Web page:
Cross-country ski adventures

July 29, 2015

There is nothing quite as invigorating or enticing as a landscape transformed by a blanket of fresh, dazzling snow. Cross-country skiing allows you to take advantage of the very weather conditions that make normal hiking impossible. These tips will show you how to get started on your own adventure.

Cross-country ski adventures

Unlike downhill skiing, there are no crowds to contend with or lift tickets to buy. The usually hard facets of the terrain are softened into white, sculpted forms and the light becomes diamond-sharp. The best way to appreciate these white, open spaces is to travel beyond the confines of the ski resorts and try some cross-country skiing, a sport that beginners can enjoy right from the start. And because cross-country equipment is light and relatively easy to use, the novice can make steady progress over gentle terrain without fear of the bone-jarring ­acci­dents that often occur on downhill slopes.

In addition to the standard equipment, take along the normal items required for an outing in snow country.

  • Dress warmly (in layers, so that you can shed clothing as you warm up) and carry a first-aid kit, food and plenty of liquids, both hot and cold.
  • Remember to treat cold weather with respect: do not go out alone, and be sure to guard against frost bite, hypothermia, sunburn and snow blindness.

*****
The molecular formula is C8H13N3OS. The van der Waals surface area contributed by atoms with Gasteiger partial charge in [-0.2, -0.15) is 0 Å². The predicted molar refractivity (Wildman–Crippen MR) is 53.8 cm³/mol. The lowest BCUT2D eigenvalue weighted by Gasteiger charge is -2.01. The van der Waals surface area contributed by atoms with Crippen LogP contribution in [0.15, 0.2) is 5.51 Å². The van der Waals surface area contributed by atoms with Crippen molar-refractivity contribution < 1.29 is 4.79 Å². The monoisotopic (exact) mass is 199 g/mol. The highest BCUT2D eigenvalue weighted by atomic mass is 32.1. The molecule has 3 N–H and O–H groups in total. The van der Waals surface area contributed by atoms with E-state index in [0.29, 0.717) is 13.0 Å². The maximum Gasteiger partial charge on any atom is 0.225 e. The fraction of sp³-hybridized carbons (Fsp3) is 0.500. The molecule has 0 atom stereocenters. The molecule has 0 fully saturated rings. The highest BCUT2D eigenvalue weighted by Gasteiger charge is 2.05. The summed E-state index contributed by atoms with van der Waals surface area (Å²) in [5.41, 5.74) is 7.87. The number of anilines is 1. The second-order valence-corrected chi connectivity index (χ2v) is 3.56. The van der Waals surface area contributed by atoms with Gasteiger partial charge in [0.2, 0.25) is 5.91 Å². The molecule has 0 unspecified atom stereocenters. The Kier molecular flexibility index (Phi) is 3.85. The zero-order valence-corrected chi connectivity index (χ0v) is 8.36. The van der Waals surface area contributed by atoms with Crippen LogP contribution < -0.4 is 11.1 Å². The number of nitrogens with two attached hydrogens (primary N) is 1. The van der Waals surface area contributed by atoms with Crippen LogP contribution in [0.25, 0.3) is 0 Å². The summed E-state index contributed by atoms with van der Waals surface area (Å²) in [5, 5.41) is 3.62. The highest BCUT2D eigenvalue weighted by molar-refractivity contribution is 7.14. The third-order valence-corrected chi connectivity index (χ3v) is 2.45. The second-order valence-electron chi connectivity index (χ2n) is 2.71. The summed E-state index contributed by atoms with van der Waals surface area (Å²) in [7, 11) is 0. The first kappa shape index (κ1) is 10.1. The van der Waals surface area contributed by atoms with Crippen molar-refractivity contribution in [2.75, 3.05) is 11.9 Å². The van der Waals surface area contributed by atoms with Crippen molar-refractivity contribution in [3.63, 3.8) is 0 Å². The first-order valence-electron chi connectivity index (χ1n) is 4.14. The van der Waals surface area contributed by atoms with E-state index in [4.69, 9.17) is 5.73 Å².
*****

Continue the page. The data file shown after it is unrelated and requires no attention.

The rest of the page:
Touring on skis

Touring encompasses many grades of cross-country skiing, from a morning's outing on a marked track to a week-long expedition into the wilderness. Many regions have signposted circuits suitable for day trips. Maps and guidebooks are available for popular destinations with suggested day and overnight tours.

While a snowbound landscape is spectacular, it is also a harsh, unforgiving environment. No matter what the duration, a tour should be well planned and provisioned. Even if you intend to ski for only a couple of hours, take a rain jacket, first-aid kit, warm clothing, food, water, map and compass. More ­ambitious day trips may require survival items, such as a bivouac bag, down jacket, snow shovel and flashlight, as well as extra food.

Overnight touring is particularly demanding, and is recommended for experienced skiers only.

  • Beyond the signposts, excellent navigation skills are required.
  • The weight of a loaded pack not only places heavy demands on feet, legs and back, but also seriously affects stability, making even basic manoeuvres tricky.
  • Before touring overnight for the first time, it is a good idea to practise snow camping so that ­prob­lems with equipment and techniques can be identified and solved.
  • Use a mountain tent capable of withstanding extreme winds and snowfalls.
The material on this website is provided for entertainment, informational and educational purposes only and should never act as a substitute to the advice of an applicable professional. Use of this website is subject to our terms of use and privacy policy.
Close menu